17. Time dependent modulation of tumor radiosensitivity by a pan HDAC inhibitor: abexinostat (United States)

    Rivera, Sofia; Leteur, Céline; Mégnin, Frédérique; Law, Frédéric; Martins, Isabelle; Kloos, Ioana; Depil, Stéphane; Modjtahedi, Nazanine; Perfettini, Jean Luc; Hennequin, Christophe; Deutsch, Eric


    Despite prominent role of radiotherapy in lung cancer management, there is an urgent need for strategies increasing therapeutic efficacy. Reversible epigenetic changes are promising targets for combination strategies using HDAC inhibitors (HDACi). Here we evaluated on two NSCLC cell lines, the antitumor effect of abexinostat, a novel pan HDACi combined with irradiation in vitro in normoxia and hypoxia, by clonogenic assays, demonstrating that abexinostat enhances radiosensitivity in a time dependent way with mean SER10 between 1.6 and 2.5 for A549 and H460. We found, by immunofluorescence staining, flow cytometry assays and western blotting, in abexinostat treated cells, increasing radio-induced caspase dependent apoptosis and persistent DNA double-strand breaks associated with decreased DNA damage signalling and repair. Interestingly, we demonstrated on nude mice xenografts that abexinostat potentiates tumor growth delay in combined modality treatments associating not only abexinostat and irradiation but also when adding cisplatin. Altogether, our data demonstrate in vitro and in vivo anti-tumor effect potentiation by abexinostat combined with irradiation in NSCLC. Moreover, our work suggests for the first time to our knowledge promising triple combination opportunities with HDACi, irradiation and cisplatin which deserves further investigations and could be of major interest in the treatment of NSCLC. PMID:28915585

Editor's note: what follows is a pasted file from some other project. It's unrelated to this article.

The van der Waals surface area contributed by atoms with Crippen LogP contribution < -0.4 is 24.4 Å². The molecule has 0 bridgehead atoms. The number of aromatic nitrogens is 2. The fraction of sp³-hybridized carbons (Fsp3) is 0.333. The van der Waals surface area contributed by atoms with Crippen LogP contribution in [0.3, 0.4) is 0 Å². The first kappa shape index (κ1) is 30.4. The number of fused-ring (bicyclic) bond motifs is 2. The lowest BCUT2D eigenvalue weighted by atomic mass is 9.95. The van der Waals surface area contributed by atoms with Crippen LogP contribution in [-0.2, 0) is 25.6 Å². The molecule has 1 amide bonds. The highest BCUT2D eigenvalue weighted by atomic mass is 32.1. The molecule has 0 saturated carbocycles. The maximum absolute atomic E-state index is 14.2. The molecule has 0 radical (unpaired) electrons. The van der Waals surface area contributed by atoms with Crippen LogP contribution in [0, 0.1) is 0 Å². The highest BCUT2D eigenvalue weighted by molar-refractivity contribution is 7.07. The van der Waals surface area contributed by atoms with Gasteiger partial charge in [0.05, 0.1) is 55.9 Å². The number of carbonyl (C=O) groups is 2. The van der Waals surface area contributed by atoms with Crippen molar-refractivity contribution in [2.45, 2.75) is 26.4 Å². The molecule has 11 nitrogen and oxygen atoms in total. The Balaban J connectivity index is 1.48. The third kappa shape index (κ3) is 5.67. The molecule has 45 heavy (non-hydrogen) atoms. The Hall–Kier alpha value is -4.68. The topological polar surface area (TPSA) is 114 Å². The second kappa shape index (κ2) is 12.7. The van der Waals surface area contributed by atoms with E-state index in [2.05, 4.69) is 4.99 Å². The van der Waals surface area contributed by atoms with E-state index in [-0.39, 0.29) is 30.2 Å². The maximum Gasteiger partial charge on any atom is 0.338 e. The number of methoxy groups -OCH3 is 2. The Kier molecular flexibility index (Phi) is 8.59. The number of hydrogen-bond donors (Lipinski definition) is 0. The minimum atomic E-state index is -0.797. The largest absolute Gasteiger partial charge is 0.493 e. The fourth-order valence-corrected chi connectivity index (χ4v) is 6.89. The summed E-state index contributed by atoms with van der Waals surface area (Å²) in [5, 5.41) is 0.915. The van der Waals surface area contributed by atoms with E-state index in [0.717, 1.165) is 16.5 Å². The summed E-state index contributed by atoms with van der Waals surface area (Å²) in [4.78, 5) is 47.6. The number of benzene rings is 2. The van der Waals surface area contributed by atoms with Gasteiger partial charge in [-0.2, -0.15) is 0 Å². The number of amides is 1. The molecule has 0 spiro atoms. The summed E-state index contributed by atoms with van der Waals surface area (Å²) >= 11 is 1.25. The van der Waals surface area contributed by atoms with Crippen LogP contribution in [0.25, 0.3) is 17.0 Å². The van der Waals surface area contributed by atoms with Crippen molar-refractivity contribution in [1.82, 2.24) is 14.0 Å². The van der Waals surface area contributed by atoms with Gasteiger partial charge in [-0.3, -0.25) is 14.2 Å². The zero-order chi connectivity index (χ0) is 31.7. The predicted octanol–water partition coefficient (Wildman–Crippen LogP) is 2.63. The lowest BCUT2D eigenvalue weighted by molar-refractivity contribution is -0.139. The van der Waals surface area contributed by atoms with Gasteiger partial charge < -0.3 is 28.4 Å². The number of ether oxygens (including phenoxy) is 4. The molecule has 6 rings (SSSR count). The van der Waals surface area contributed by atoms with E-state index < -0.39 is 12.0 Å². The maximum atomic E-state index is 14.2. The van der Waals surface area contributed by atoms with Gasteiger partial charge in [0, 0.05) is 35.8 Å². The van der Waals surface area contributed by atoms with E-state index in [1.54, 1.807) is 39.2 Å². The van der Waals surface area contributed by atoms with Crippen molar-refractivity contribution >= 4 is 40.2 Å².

18. Time dependent modulation of tumor radiosensitivity by a pan HDAC inhibitor: abexinostat. (United States)

    Rivera, Sofia; Leteur, Céline; Mégnin, Frédérique; Law, Frédéric; Martins, Isabelle; Kloos, Ioana; Depil, Stéphane; Modjtahedi, Nazanine; Perfettini, Jean Luc; Hennequin, Christophe; Deutsch, Eric


    Despite prominent role of radiotherapy in lung cancer management, there is an urgent need for strategies increasing therapeutic efficacy. Reversible epigenetic changes are promising targets for combination strategies using HDAC inhibitors (HDACi).Here we evaluated on two NSCLC cell lines, the antitumor effect of abexinostat, a novel pan HDACi combined with irradiation in vitro in normoxia and hypoxia, by clonogenic assays, demonstrating that abexinostat enhances radiosensitivity in a time dependent way with mean SER10 between 1.6 and 2.5 for A549 and H460. We found, by immunofluorescence staining, flow cytometry assays and western blotting, in abexinostat treated cells, increasing radio-induced caspase dependent apoptosis and persistent DNA double-strand breaks associated with decreased DNA damage signalling and repair. Interestingly, we demonstrated on nude mice xenografts that abexinostat potentiates tumor growth delay in combined modality treatments associating not only abexinostat and irradiation but also when adding cisplatin.Altogether, our data demonstrate in vitro and in vivo anti-tumor effect potentiation by abexinostat combined with irradiation in NSCLC. Moreover, our work suggests for the first time to our knowledge promising triple combination opportunities with HDACi, irradiation and cisplatin which deserves further investigations and could be of major interest in the treatment of NSCLC.